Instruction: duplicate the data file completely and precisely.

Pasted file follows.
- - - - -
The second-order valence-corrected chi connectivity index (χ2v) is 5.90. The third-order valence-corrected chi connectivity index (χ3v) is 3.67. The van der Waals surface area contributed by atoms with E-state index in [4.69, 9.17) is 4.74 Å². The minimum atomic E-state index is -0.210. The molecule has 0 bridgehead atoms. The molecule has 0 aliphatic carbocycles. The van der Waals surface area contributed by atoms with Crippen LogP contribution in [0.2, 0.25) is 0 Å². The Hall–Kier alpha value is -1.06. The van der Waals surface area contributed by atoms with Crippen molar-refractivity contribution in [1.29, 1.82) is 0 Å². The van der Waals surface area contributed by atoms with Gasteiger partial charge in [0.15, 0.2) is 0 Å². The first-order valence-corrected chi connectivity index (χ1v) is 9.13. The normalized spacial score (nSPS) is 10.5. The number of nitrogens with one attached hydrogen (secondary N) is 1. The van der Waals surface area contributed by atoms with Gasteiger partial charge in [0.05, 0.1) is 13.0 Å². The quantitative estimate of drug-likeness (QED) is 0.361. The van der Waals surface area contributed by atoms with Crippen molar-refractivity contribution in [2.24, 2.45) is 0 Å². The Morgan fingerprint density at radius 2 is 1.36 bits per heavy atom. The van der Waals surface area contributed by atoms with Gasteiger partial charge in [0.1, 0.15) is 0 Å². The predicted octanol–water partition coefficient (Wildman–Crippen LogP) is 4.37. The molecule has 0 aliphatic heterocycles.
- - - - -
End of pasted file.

The second-order valence-corrected chi connectivity index (χ2v) is 5.90. The third-order valence-corrected chi connectivity index (χ3v) is 3.67. The van der Waals surface area contributed by atoms with E-state index in [4.69, 9.17) is 4.74 Å². The minimum atomic E-state index is -0.210. The molecule has 0 bridgehead atoms. The molecule has 0 aliphatic carbocycles. The van der Waals surface area contributed by atoms with Crippen LogP contribution in [0.2, 0.25) is 0 Å². The Hall–Kier alpha value is -1.06. The van der Waals surface area contributed by atoms with Crippen molar-refractivity contribution in [1.29, 1.82) is 0 Å². The van der Waals surface area contributed by atoms with Gasteiger partial charge in [0.15, 0.2) is 0 Å². The first-order valence-corrected chi connectivity index (χ1v) is 9.13. The normalized spacial score (nSPS) is 10.5. The number of nitrogens with one attached hydrogen (secondary N) is 1. The van der Waals surface area contributed by atoms with Gasteiger partial charge in [0.05, 0.1) is 13.0 Å². The quantitative estimate of drug-likeness (QED) is 0.361. The van der Waals surface area contributed by atoms with Crippen molar-refractivity contribution in [2.24, 2.45) is 0 Å². The Morgan fingerprint density at radius 2 is 1.36 bits per heavy atom. The van der Waals surface area contributed by atoms with Gasteiger partial charge in [0.1, 0.15) is 0 Å². The predicted octanol–water partition coefficient (Wildman–Crippen LogP) is 4.37. The molecule has 0 aliphatic heterocycles.